Autism Neurology

Uneven neurological development is the hallmark of autism.

Autism is developmental, present when a person is born and it is present until that person dies. There is no cure, there are only ways to help adapt to living which can make things easier and less burdensome.

Autism is decidedly genetic in nature, and its presence is discovered mostly through behavioral clues.

When an individual is being examined with autism diagnosis as a possibility, it is urgently desired that one’s developmental history be examined.

When measured against neurotypical peers, something interesting is going on in autistic children.

Science long ago set guidelines about what is normal development in a child and what is abnormal.

Most children grow and develop along the same pattern, some being slightly slower or slightly quicker to show standard signs of growth and development.

Babies follow motion with their eyes at a certain age, respond to sudden noises, make sounds, reach for their feet and toes, roll over, sit up, crawl, take their first steps, speak, and respond in certain ways at certain expected times.

Youngsters generally sleep through the night at a certain age, speak in sentences, are able to tie their shoes, are toilet trained, can ride a bike, can read and write at specific well defined ages.

Autistic children are seemingly on their own schedules.

There are early and late developers, some skip stages completely.

Some are reading before they can speak, some never sleep through the night, some never toilet train, ride a bike, read or write. The development they experience is uneven and erratic, unusual…. not “normal” or average compared to the majority of developing children. ( neurotypical)

Some are very early, or mix stages, being extremely early in performing some tasks and late in others.

Since autism is developmental, and most signposts of development are well documented , Doctors know what to expect at certain ages in a child’s development.

This is why a diagnosing doctor may ask about your childhood.
Did you speak early or late? Did you read early? Did you start school early or late?
They will ask about early childhood behavior.
Were you fussy, placid, hyperactive, or chatty?
Did you over react to loud noises, flashing lights, fear the dark?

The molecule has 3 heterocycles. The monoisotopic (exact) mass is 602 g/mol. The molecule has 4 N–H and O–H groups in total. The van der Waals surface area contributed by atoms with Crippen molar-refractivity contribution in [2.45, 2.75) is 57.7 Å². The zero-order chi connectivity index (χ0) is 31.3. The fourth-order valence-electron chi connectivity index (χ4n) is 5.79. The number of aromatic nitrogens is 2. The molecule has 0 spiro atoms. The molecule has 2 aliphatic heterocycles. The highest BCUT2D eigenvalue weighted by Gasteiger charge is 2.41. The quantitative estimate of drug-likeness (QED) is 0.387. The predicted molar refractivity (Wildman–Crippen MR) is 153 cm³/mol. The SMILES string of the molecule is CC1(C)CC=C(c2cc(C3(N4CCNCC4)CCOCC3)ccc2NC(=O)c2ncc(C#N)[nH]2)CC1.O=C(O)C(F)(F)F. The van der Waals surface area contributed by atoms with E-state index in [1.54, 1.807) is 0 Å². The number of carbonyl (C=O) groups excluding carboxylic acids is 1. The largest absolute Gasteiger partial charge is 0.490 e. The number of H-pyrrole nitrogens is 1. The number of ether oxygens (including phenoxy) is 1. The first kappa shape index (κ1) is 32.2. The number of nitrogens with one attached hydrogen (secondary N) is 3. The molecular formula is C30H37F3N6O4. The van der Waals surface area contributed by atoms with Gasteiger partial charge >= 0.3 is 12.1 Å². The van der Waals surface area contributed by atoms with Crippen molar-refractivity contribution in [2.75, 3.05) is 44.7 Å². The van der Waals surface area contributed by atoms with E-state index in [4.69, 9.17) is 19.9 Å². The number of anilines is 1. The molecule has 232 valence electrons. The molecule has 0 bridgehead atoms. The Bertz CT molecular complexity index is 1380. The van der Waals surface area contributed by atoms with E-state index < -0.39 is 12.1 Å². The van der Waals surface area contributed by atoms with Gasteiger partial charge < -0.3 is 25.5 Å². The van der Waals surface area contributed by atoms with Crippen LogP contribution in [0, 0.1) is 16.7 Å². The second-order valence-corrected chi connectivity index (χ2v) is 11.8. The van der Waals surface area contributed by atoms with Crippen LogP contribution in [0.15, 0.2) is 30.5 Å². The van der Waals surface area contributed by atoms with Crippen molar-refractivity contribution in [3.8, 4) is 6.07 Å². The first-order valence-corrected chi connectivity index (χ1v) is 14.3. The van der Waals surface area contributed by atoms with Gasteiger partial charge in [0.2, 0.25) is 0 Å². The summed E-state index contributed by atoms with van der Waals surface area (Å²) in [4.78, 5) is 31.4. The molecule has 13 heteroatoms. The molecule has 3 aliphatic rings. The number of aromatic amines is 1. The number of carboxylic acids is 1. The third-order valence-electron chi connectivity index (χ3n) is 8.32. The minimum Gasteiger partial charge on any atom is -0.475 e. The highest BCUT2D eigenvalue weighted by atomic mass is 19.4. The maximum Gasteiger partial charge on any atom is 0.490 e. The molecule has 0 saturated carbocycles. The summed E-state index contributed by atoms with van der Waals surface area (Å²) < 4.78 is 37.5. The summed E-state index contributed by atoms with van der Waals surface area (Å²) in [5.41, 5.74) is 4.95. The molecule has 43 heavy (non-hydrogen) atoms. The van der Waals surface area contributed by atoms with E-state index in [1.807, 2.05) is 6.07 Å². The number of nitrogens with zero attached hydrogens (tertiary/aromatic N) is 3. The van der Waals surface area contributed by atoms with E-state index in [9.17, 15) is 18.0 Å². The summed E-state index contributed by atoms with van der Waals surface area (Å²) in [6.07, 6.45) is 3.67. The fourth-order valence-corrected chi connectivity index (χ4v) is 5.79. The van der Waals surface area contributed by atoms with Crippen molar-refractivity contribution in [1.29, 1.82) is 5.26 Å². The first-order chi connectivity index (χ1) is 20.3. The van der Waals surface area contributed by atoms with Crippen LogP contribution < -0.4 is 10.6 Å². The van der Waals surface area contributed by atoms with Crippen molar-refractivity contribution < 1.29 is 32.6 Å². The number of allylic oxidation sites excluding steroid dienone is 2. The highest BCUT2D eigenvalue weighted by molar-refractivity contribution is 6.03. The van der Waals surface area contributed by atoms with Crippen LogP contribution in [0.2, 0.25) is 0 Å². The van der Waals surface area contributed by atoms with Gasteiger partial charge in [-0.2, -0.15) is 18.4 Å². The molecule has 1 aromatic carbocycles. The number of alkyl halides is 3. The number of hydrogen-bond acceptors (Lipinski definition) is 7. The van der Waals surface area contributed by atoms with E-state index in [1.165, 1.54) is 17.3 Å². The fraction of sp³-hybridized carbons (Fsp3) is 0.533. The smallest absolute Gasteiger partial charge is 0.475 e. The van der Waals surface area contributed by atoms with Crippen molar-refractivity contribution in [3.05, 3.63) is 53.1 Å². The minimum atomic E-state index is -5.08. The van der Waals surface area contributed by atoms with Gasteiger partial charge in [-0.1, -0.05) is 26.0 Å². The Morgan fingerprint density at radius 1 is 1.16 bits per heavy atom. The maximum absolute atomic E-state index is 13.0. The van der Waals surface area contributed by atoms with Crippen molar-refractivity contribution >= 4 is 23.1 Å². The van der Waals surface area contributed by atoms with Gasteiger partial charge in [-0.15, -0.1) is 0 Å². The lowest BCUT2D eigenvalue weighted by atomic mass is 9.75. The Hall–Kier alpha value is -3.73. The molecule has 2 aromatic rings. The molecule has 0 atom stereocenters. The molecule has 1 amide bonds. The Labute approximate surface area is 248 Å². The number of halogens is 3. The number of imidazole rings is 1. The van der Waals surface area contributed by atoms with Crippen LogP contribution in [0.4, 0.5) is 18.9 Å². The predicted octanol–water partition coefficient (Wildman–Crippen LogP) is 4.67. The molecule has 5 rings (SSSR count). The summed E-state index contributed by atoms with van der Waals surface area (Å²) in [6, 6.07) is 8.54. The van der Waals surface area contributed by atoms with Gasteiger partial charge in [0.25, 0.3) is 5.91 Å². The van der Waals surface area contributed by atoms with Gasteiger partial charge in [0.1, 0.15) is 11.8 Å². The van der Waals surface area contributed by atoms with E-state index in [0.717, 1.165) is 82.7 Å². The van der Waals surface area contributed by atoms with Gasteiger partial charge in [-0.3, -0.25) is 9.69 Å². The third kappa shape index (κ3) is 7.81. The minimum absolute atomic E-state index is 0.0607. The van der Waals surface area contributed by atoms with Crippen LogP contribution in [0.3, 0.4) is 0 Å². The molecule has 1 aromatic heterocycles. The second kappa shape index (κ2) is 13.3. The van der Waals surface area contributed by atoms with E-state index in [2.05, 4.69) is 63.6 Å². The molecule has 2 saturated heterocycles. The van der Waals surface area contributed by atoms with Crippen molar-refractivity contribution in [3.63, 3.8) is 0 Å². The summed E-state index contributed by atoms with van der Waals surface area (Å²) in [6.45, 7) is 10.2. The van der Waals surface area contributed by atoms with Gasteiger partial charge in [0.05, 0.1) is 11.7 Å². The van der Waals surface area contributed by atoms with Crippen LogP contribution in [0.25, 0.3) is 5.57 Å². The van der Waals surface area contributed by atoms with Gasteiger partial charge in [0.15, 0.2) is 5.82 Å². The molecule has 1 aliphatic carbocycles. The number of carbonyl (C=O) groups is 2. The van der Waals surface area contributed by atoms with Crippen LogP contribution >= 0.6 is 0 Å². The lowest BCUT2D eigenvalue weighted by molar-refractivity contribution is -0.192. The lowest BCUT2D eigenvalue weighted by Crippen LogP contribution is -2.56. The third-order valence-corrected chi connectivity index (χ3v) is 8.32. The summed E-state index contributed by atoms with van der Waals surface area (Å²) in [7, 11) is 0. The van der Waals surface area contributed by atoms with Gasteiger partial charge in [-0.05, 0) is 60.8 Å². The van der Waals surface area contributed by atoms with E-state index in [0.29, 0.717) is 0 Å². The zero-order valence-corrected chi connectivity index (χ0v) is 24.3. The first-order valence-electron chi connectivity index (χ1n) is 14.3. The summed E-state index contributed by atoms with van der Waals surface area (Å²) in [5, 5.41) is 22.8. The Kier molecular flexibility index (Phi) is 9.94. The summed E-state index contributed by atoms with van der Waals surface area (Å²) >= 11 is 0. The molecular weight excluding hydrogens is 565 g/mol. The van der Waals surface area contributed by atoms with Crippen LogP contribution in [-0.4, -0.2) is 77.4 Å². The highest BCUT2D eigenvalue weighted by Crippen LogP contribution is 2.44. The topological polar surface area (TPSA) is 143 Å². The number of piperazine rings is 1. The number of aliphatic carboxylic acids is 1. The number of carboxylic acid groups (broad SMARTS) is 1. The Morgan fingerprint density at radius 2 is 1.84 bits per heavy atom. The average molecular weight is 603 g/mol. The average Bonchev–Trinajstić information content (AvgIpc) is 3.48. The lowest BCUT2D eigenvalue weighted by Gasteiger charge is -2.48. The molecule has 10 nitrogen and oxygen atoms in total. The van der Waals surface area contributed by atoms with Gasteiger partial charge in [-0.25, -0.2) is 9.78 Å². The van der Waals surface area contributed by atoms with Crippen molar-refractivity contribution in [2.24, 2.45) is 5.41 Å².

Did you spend a lot of time lining things up, playing alone, making up songs or rhymes?

All childhood behavior can be examined looking for clues to autism.

In following blogs and participating in online forums, some people relate incidents where a diagnosing professional says they can not be sure of autism because the person is so old they could not produce a childhood history. They are sometimes denied an examination at all if they can not produce a witness to their early childhood!
Their parents may be dead or estranged, or otherwise not available and no long term old friends are present to tell of the individual’s early history.
This is wrong!!! DSM clearly says that lacking early history, a diagnosis can still be made.
I have wondered why the testimony of the individual being tested (their memories) is not acceptable?

If you can remember struggling to do things a younger sibling did with ease, if you know you were an early reader or a very late speaker, these and many other things are great clues that you had signs of uneven neurological development and that autism is possible, even likely if unexplainable by other diagnoses.

Every day science is learning more about autism. Older people who missed diagnosis simply because it was not known in their childhoods have many clues they can use for finding hidden autism. Remembered details from childhood must not be discounted in cases where there is a lack of other witness.

3 thoughts on “Autism Neurology

  1. Thank you sincerely for your blog!! My son is 43 and denied services for autism because the Dsm 4 didn’t publish an autism code until he was 18. By the time our therapist tested him and diagnosed asperger’s (at that time) it was too late based on age!
    Thank you for acknowledging the struggle.
    Wonderful information in your blog. I wish someone would write a blog on parents struggles to be an informed supportive advocate. At 43 I worry he has missed a better life. Is there a positive in all this for those of us that continue to advocate as we watch the decline in our child. I am so depressed and anxious that I’m ruining my life as well. Just needed to verbalize my feelings. Thank you.

    Liked by 2 people

    1. I understand the parent’s side of this too, our daughter is disabled and the worries about her future are constant, There is plenty of time for him to come into his own and to make his life better, My life gets continually better as I learn more about myself and the ways that work best for me. Sending best wishes for the future. ❤


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